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Country Women and the Colour Bar: Grassroots Activism and the Country Women's Association

Ratings:
342 pages4 hours

Summary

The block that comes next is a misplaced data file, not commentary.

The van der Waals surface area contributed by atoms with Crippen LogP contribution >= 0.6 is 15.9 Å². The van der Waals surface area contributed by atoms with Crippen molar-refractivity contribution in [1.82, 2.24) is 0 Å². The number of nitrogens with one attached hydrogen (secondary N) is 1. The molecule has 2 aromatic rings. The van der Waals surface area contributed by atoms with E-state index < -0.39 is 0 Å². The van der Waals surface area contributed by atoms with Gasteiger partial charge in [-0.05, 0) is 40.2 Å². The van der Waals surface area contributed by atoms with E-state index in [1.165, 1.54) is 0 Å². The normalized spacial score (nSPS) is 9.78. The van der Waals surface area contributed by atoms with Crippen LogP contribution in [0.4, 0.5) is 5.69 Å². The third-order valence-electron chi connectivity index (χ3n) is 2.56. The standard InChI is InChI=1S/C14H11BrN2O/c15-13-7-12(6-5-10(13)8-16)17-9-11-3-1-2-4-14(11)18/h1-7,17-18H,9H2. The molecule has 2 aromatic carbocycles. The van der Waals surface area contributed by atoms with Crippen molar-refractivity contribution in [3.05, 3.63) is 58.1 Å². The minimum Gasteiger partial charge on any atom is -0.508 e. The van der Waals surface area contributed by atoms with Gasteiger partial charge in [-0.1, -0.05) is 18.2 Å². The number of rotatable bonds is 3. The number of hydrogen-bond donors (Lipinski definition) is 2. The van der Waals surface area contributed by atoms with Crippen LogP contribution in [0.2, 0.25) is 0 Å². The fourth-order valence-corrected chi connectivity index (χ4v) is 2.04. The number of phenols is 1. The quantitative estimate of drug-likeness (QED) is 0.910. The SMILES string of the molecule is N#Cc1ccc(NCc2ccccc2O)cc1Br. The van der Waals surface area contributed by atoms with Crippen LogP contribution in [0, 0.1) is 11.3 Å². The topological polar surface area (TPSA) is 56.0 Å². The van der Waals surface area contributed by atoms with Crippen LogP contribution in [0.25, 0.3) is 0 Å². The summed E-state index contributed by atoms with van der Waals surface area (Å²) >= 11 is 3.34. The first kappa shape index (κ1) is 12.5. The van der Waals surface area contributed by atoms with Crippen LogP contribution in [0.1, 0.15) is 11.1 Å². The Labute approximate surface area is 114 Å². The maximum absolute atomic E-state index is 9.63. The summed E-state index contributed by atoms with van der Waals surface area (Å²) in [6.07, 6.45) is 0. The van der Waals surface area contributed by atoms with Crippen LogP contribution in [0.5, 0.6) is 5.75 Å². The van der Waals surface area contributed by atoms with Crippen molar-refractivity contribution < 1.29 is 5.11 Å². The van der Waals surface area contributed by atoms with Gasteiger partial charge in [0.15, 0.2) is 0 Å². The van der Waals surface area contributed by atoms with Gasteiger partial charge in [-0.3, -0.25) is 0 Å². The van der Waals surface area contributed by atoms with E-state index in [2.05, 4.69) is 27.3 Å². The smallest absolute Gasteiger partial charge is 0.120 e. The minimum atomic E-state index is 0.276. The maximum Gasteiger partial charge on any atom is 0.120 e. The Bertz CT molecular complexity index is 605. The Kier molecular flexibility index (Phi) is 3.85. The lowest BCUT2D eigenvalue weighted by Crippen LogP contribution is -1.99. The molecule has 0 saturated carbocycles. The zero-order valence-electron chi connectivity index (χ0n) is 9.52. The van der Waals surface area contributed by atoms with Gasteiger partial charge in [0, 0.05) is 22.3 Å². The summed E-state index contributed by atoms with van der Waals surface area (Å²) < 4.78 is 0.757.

Country Women and the Colour Bar is a timely corrective to established ideas about race relations in rural New South Wales by revealing the untold story of grassroots efforts by Aboriginal and white women, working together. In the 1950s and 1960s, in towns across New South Wales, Aboriginal women joined specially created Aboriginal branches of the Country Women’s Association. Country Women and the Colour Bar offers insights into the experience of ordinary Aboriginal and white rural women as they participated in beauty contests, cookery, handicraft lessons and baby contests. It reveals how Aboriginal assimilation policy met everyday reality as these rural women broke with the established segregation in an unprecedented fashion. Working together the women made significant gains for Aboriginal communities prior to Aboriginal people’s widespread access to citizen’s rights. Some prominent Australians feature in these extraordinary stories: Jessie Street, Charles Perkins, Rachel Mundine and Purth Moorhouse. Using a biographical and highly accessible approach, Country Women and the Colour Bar is an exploration of the role of women in maintaining and challenging the colour bar.

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